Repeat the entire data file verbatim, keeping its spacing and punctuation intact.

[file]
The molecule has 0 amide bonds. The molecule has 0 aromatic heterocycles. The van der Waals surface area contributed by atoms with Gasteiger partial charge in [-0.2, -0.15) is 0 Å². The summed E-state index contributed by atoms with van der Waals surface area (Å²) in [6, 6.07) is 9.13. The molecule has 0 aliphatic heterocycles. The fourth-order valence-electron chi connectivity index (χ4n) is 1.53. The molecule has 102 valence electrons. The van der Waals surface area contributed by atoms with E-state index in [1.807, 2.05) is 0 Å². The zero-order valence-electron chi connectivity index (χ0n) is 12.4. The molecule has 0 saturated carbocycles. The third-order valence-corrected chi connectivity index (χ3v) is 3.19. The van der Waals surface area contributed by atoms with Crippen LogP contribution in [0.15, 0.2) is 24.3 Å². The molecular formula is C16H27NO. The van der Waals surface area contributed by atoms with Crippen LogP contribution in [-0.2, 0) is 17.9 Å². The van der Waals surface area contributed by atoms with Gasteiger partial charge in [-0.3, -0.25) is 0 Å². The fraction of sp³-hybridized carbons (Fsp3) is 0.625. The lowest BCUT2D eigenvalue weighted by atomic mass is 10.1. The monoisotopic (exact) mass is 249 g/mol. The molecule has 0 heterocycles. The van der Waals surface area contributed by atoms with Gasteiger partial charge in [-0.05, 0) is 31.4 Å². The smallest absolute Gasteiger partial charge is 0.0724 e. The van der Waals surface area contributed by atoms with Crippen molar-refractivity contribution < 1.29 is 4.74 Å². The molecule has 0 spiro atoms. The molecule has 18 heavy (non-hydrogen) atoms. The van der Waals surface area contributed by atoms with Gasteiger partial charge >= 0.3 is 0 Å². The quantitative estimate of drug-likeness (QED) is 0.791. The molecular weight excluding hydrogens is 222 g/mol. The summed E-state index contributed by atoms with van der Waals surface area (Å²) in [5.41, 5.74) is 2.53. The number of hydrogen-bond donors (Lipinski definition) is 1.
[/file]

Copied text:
The molecule has 0 amide bonds. The molecule has 0 aromatic heterocycles. The van der Waals surface area contributed by atoms with Gasteiger partial charge in [-0.2, -0.15) is 0 Å². The summed E-state index contributed by atoms with van der Waals surface area (Å²) in [6, 6.07) is 9.13. The molecule has 0 aliphatic heterocycles. The fourth-order valence-electron chi connectivity index (χ4n) is 1.53. The molecule has 102 valence electrons. The van der Waals surface area contributed by atoms with E-state index in [1.807, 2.05) is 0 Å². The zero-order valence-electron chi connectivity index (χ0n) is 12.4. The molecule has 0 saturated carbocycles. The third-order valence-corrected chi connectivity index (χ3v) is 3.19. The van der Waals surface area contributed by atoms with Crippen LogP contribution in [0.15, 0.2) is 24.3 Å². The molecular formula is C16H27NO. The van der Waals surface area contributed by atoms with Crippen LogP contribution in [-0.2, 0) is 17.9 Å². The van der Waals surface area contributed by atoms with Gasteiger partial charge in [-0.3, -0.25) is 0 Å². The fraction of sp³-hybridized carbons (Fsp3) is 0.625. The lowest BCUT2D eigenvalue weighted by atomic mass is 10.1. The monoisotopic (exact) mass is 249 g/mol. The molecule has 0 heterocycles. The van der Waals surface area contributed by atoms with Gasteiger partial charge in [-0.05, 0) is 31.4 Å². The smallest absolute Gasteiger partial charge is 0.0724 e. The van der Waals surface area contributed by atoms with Crippen molar-refractivity contribution < 1.29 is 4.74 Å². The molecule has 0 spiro atoms. The molecule has 18 heavy (non-hydrogen) atoms. The van der Waals surface area contributed by atoms with Gasteiger partial charge >= 0.3 is 0 Å². The quantitative estimate of drug-likeness (QED) is 0.791. The molecular weight excluding hydrogens is 222 g/mol. The summed E-state index contributed by atoms with van der Waals surface area (Å²) in [5.41, 5.74) is 2.53. The number of hydrogen-bond donors (Lipinski definition) is 1.